PanARMENIAN.Net - A Mahatma Gandhi statue has been removed from the campus of the University of Ghana after protests from students and faculty who argue the Indian independence leader considered Africans "inferior", The Guardian reports.
The statue was unveiled at the university in the Ghanian capital Accra two years ago but has been the subject of controversy and was removed in the middle of the night on Tuesday, leaving just an empty plinth.
Scholars have highlighted evidence in past years showing the revered freedom-fighter, whose theories of civil resistance helped India throw off British colonialism and inspired generations of activists including Martin Luther King Jr, held derogatory views towards native communities in South Africa.
A 2015 book by two South African writers pointed to instances where Gandhi complained that Indians were being forced to use the same separate entrances as Africans, meaning "their civilised habits ... would be degraded to the habits of aboriginal natives".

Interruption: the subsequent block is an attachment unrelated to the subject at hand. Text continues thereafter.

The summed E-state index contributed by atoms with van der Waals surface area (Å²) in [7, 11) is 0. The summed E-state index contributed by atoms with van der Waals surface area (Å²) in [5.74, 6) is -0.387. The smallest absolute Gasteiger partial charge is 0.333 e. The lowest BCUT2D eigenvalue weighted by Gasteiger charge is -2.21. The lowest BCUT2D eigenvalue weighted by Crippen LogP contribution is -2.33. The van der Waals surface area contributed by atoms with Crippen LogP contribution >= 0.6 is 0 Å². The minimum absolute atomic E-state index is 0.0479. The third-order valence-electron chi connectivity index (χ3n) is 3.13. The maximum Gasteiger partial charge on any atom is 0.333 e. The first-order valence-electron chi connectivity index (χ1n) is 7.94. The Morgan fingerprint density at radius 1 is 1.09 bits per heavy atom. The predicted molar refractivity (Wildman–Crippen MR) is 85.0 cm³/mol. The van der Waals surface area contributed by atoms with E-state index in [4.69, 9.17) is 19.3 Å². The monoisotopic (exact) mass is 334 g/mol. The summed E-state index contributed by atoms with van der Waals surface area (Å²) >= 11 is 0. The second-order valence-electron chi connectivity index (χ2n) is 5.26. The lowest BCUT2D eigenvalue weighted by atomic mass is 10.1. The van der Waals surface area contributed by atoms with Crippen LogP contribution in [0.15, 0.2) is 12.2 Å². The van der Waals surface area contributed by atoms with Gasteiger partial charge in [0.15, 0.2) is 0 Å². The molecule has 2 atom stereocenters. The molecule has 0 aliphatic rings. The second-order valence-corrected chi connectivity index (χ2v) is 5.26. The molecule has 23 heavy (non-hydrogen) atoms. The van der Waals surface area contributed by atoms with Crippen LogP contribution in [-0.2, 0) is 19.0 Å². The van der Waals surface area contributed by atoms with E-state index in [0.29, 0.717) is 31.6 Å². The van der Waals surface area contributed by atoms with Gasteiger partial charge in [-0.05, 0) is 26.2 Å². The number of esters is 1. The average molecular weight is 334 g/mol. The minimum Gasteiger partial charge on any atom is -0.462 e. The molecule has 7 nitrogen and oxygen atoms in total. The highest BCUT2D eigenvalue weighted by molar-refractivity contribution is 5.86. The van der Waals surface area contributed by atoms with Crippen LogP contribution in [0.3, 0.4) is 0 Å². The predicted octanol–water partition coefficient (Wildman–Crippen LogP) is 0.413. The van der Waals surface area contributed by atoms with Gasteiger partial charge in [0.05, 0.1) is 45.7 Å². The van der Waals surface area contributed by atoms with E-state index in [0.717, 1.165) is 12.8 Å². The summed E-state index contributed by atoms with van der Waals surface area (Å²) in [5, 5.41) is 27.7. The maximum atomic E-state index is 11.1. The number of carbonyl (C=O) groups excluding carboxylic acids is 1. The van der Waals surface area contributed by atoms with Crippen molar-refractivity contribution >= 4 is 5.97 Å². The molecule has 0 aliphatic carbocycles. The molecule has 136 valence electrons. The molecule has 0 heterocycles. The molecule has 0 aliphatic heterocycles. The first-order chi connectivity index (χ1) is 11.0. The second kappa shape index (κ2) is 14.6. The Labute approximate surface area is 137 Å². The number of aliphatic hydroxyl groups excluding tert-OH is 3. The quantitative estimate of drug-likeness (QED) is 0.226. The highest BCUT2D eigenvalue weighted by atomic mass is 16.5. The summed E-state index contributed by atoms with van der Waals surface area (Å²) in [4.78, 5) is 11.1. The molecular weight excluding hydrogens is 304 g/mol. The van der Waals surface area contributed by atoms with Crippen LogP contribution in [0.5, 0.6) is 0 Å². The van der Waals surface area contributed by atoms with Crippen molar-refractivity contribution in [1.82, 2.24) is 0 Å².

"About the mixing of the Kaffirs with the Indians, I must confess I feel most strongly," he wrote in a letter in 1904.
More sympathetic students of Gandhi's life say his views were ignorant and prejudiced but a product of their time, and that his campaigns for social justice hold universal resonance and have fuelled some civil rights activism in Africa.
Students at the university welcomed the decision to remove the statue. "It's a massive win for all Ghanaians because it was constantly reminding us of how inferior we are," Benjamin Mensah told Agence France-Presse.
The head of language, literature and drama at the Institute of African Studies, Obadele Kambon, said the removal was an issue of "self-respect".